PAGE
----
I was mortified.
It was 1968 and my parents and I sat in the principal’s office. I didn’t do anything wrong. I was just reading a class-assigned book — One Flew Over The Cuckoo’s Nest. My mother was upset with the language in the book.
So there we sat. I looked down. Dad shifted in the chair. Mom pointed her gyrating finger at the principal. The principal nodded. In the end, I was assigned another book, but I read Ken Kesey’s book anyway. Why? Because once something is forbidden, it becomes desirable. It was a sad story but the novel’s “language” was appropriate because it expressed the anger and frustration of the characters. The novel explored life in a mental institution but became a metaphor for society. It challenged current thinking. I wasn’t any worse for reading it.
That was when I learned that ideas were dangerous. And if ideas in books were dangerous enough to prompt a visit to the principal’s office then I wanted to know more. I wasn’t rebellious, just curious. I was fourteen and eager to learn but not always eager to be taught.
But 1968 was a time of turbulent transitions. Stability seemed threatened every day by those pushing for recognition and change. It was a period where long-simmering problems came to a head. But then acceptance is often slow.
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New ideas challenge tradition
Stravinsky debuted The Rite of Spring in 1913 in Paris — and it was disastrous. The audience was not prepared to be so challenged. The ballet storyline, the dancing and the music was like nothing they had seen or heard. The piece was harsh to traditionalists but it was exciting for modernists. Some in the audience loudly voiced their displeasure during the performance which led to a near riot between the factions. Police arrived and removed some patrons but the performance never stopped.
When The Rite of Spring was performed a year later, it was met with high critical acclaim and audience satisfaction. Today it is considered an important moment in the development of music. Why? The audience was ready for the challenge.
This simple idea of putting wheels on luggage was invented by Bernard D. Sadow around 1970 and refined by Robert Plath in the 1980s. But here’s the interesting part. This invention was met with resistance because it challenged the conventional wisdom of travel. Men were reluctant to adopt it because men carried their bags. Now wheels are pretty universal and we wonder how we ever traveled without them. Every new idea is met with resistance.
A school in Mississippi pulled the 1960 Pulitzer Prize winner To Kill a Mockingbird from its reading list because the novel made some people uncomfortable. A close reading reveals that rich Southern prose slowly peels back the thin veneer of our culture to reveal the ugly sins of our culture. The discomfort is revealing, tragic and necessary for growth. Banning that or any book only attracts attention as well as curious readers. Ideas cannot be banned.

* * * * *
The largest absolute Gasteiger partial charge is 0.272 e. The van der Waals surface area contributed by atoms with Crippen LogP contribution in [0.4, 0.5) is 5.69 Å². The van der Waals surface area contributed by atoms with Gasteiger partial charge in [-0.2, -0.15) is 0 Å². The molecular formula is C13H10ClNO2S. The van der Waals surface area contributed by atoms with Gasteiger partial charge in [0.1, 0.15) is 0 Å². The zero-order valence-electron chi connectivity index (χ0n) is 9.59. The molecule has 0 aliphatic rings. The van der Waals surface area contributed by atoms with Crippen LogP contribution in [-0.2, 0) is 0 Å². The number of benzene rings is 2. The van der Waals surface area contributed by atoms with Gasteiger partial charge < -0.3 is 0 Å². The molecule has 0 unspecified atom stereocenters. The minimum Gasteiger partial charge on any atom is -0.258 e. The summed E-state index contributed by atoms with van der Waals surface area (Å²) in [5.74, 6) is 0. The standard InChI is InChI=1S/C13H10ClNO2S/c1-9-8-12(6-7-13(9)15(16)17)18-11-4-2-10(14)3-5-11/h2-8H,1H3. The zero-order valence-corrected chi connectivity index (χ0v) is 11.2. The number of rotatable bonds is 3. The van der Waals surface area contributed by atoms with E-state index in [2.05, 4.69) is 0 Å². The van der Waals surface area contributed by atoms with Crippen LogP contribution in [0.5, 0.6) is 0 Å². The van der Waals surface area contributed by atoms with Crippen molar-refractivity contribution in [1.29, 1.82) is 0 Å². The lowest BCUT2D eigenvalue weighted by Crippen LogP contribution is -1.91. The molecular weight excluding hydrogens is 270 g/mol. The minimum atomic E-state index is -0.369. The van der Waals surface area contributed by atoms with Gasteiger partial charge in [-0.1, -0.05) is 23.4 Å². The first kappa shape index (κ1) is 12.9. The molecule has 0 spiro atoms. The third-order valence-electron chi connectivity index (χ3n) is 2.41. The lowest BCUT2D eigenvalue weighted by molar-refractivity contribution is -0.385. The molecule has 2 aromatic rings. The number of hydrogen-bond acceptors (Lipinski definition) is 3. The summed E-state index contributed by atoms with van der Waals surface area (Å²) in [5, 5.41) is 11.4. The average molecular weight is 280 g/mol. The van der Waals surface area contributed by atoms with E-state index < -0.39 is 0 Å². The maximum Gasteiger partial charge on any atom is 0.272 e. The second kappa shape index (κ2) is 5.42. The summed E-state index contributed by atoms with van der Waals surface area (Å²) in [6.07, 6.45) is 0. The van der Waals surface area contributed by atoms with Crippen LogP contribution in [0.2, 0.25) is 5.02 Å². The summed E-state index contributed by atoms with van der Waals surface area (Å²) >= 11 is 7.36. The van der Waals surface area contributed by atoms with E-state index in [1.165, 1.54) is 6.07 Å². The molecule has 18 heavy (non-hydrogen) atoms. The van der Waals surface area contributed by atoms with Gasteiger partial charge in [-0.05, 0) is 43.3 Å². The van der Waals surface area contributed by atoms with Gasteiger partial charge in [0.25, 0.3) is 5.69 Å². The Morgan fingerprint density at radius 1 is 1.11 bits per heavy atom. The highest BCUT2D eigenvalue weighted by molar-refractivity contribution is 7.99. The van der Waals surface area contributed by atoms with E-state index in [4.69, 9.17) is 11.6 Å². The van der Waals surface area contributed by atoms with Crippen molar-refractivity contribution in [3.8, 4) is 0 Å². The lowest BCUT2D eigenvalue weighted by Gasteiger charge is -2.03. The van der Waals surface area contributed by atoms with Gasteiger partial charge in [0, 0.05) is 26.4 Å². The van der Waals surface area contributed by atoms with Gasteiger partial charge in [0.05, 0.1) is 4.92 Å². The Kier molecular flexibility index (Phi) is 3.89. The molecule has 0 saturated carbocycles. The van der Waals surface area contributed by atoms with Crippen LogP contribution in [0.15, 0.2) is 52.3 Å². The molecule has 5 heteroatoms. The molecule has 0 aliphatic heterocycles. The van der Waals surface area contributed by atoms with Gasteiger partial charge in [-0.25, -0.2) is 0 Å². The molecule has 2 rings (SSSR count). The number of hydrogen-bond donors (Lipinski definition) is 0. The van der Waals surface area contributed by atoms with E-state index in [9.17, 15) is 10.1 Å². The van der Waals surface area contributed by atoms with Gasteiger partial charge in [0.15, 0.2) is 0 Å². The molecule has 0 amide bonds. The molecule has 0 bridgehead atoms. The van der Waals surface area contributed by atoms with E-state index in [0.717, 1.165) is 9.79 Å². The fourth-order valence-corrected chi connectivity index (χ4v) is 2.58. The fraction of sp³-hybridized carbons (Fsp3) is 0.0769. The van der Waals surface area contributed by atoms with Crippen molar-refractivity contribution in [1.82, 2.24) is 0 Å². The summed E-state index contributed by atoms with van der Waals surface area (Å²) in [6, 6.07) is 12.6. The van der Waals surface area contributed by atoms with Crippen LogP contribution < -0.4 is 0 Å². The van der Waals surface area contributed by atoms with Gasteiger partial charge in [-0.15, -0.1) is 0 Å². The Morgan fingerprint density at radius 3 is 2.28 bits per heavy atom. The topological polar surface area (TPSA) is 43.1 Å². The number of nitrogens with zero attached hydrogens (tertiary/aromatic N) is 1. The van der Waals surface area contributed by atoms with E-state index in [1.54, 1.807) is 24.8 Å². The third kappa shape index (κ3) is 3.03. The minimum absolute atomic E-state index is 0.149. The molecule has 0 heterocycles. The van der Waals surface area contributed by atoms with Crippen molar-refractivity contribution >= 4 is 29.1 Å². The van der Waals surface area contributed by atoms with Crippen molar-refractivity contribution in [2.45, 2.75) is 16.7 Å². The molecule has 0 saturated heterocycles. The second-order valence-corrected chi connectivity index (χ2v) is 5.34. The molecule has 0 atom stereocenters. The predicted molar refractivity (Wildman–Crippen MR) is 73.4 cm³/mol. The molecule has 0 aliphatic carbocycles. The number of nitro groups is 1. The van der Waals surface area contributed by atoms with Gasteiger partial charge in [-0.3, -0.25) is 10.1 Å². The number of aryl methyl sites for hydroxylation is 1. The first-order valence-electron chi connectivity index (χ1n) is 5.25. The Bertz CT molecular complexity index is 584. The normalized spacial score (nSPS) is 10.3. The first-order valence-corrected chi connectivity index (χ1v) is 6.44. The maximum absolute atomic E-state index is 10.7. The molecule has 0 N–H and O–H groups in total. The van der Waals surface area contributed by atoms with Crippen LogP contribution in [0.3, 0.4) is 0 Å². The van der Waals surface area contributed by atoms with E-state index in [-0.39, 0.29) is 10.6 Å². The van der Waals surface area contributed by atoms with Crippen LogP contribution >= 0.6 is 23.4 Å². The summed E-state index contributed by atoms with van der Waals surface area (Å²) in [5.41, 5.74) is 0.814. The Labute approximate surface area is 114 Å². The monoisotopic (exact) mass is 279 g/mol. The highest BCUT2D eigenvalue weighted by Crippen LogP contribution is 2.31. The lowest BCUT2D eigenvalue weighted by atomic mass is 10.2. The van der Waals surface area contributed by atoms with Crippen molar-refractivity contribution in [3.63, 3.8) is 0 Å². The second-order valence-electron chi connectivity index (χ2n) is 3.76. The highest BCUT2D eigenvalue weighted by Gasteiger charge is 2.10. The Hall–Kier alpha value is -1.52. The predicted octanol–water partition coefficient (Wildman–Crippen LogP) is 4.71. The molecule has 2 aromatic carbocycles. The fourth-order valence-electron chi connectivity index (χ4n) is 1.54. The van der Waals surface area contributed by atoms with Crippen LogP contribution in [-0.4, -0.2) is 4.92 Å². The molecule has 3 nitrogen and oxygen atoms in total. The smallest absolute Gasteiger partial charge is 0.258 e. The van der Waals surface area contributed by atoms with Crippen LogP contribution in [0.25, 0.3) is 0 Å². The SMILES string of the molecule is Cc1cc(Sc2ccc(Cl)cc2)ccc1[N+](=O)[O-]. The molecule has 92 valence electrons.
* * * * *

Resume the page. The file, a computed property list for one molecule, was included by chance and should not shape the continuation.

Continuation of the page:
Today we wonder what the ruckus was all about. Stravinsky’s music is beautiful, traveling is more convenient, and the stories we tell can be sad, beautiful, inspiring and discomforting. Banning a book, rejecting a convenience or fighting over art will not kill an idea. A ban cannot destroy our creative nature or our need to question or our need to know or our desire to improve what we have.
It’s a tantrum.
We may not admit it, but we want to be challenged — we just don’t want to be wrong, especially publicly. We seek new forms of entertainment, foods, places, music, artists, writers, and activities. It is our nature to grow through challenge and stimulation, to experiment, to expand our horizons because we feel that to stay the same is to become stagnant.
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Banning books never works
So when I became a teacher I made it a point to address the criticisms of books head-on. I guided students through the nuances of language, situation and culture. I taught them to ask questions and to seek answers and how to question those answers.
Banning a book has never worked. Walt Whitman’s Leaves of Grass was banned for its perceived sexually charged poems. Sure Whitman lost his job but he created a masterpiece that changed American letters. Today it is part of the American canon. Banning did not work.
I will never know what prompted my parents to challenge the school. Maybe my parents did not want to lose control of their child or maybe they weren’t ready for their child to be an independent thinker or maybe they weren’t ready to let go or maybe they wanted to protect or maybe they wanted things to stay unchanged. I will never know. We never talked about it.
Chuck Keller is a retired teacher and president of the Fort Thomas Forest Conservancy. He and his wife Mary Lou live in Northern Kentucky.